"You keep track of all my sorrows. You have collected all my tears in your bottle. You have recorded each one in your book." Psalm 56:8 “Tears are God’s gift to us. Our holy water. They heal us as they flow.” Rita Schiano Maybe all we really need these days is a good cry. Hidefumi Yoshida is a ‘tear teacher’. He travels across Japan encouraging adults to cry more. This is no small wonder, given that the Japanese culture has a low tolerance for crying and parents train their babies to NOT cry. Holding back tears is considered a virtue. Yet, with the use of sad films, emotional letters and children’s books, Yoshida has helped over 50,000 adults to cry. His clients say that by crying more routinely, they experience a stronger immune system, better health, emotional growth and greater happiness. Some even remark they feel so refreshed, it feels like they have taken a warm bath after a tears therapy session. I see Yoshida’s work as an extension of God’s heart, who encourages humans to express emotional distress, not repress it. When Hagar lifted up her voice in the wilderness, God drew near (Genesis 21:17). When Hannah wept bitterly outside the temple, God noticed and remembered (1 Samuel 1:10,17). When David became weary with moaning, God didn’t become weary with listening (Psalm 6:6-9). Christine Jurisich, a spiritual director, retreat leader and founder of Retreat,Reflect,Renew writes about moments when feelings of sadness, anger, or frustration are so great there are no words to pray, with tears being the only prayer that brings peace. “Since losing my son three years ago, I often have no words to pray. The first time this happened was in the beginning of my grief journey. I was at church and couldn’t stop crying. I found myself staring at a big teardrop that had fallen from my eye onto the pew in front of me. I just stared at it, honoring all the pain and sadness inside of it, and prayed to God, 'This is for You. You know everything inside that tear. Take it from me and hold it for me.' That prayer was such a helpful release for me. It gave me such comfort to picture God holding my tears." Jurisich goes on to say how tears open an honest dialogue with the Divine: “Crying brings you to a place of pure, raw honesty. In the middle of a cry, you admit everything that has been hidden in your heart and allow it to flow to the surface of your being. It is in that authenticity that you are in a place of full surrender and humility before God. There is no language that can match the depth of this type of emotion.” What both Yoshida and Jurisich are pointing to is this: Tears are a sacred experience tracing back to centuries ago in the Christian tradition, where crying was a spiritual practice. “Tears for the desert fathers and mothers were the doorway to holiness. Tears, 'confirmed humans’ readiness to allow their life to fall apart in the dark night of the soul, and their willingness to assume new life in the resurrection of the dead,'” said Jurisich. St. Ephrem the Syrian (303-373), a Doctor of the Church said, “Until you have cried, you don’t know God.” St. John Climacus (579-649) believed tears are a way of knowing ourselves. “As a symbol of washing, tears cleanse the eyes for us to see but also for us to be seen by God in prayer.” In the Middle Ages, weeping became more systematized and ritualized as many Christian writers created instructional guides on the process of holy crying as a way to communicate with the Divine. In Catherine of Siena’s Dialogue, she lists five varieties of tears as stages of growth” (Jurisich).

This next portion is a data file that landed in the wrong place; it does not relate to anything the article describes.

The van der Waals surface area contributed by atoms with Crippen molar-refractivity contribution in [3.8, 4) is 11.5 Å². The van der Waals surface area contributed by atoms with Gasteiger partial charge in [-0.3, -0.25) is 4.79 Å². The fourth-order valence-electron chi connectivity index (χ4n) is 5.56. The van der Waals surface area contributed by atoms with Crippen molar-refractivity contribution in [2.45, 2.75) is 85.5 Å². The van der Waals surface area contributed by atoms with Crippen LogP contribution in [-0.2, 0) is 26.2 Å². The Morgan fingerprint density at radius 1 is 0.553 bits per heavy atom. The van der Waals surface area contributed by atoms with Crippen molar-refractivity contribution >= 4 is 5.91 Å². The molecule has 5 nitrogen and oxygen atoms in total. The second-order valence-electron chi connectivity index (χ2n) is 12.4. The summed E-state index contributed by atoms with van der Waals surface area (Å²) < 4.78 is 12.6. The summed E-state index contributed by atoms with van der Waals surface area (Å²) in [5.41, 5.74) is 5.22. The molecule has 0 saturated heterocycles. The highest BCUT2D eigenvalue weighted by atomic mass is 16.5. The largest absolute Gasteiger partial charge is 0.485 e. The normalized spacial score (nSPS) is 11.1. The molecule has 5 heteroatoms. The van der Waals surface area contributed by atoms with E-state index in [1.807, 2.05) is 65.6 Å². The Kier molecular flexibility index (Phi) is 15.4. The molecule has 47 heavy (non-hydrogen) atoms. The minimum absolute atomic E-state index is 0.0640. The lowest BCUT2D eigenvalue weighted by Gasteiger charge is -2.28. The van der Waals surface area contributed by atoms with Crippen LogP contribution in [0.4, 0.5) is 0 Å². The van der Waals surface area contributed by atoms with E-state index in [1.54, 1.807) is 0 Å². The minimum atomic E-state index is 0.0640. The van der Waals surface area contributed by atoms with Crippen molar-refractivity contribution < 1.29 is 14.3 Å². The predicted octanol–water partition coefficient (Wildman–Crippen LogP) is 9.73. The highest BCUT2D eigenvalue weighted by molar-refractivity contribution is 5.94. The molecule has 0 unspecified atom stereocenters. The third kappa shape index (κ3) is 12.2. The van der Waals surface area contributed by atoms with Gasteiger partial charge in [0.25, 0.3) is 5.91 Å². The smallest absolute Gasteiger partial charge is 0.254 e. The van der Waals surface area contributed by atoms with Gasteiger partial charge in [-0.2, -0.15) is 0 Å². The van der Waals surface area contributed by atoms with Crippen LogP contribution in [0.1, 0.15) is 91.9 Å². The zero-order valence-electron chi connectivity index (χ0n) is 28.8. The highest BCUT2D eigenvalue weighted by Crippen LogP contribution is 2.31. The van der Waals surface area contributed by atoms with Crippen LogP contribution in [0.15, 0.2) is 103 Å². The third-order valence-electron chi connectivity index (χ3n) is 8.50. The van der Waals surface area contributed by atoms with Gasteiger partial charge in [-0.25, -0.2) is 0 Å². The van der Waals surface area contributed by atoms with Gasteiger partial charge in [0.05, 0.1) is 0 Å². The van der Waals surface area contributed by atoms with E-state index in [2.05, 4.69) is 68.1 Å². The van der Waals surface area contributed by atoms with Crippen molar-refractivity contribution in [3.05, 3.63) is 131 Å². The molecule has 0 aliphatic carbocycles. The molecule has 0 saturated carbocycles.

Pause and reflect on the last time you cried. What did your tears teach you? Maybe a desire or need you were unable to name. Maybe your tears uncovered a deeper connection to your true self. Feel God holding you and feel no shame.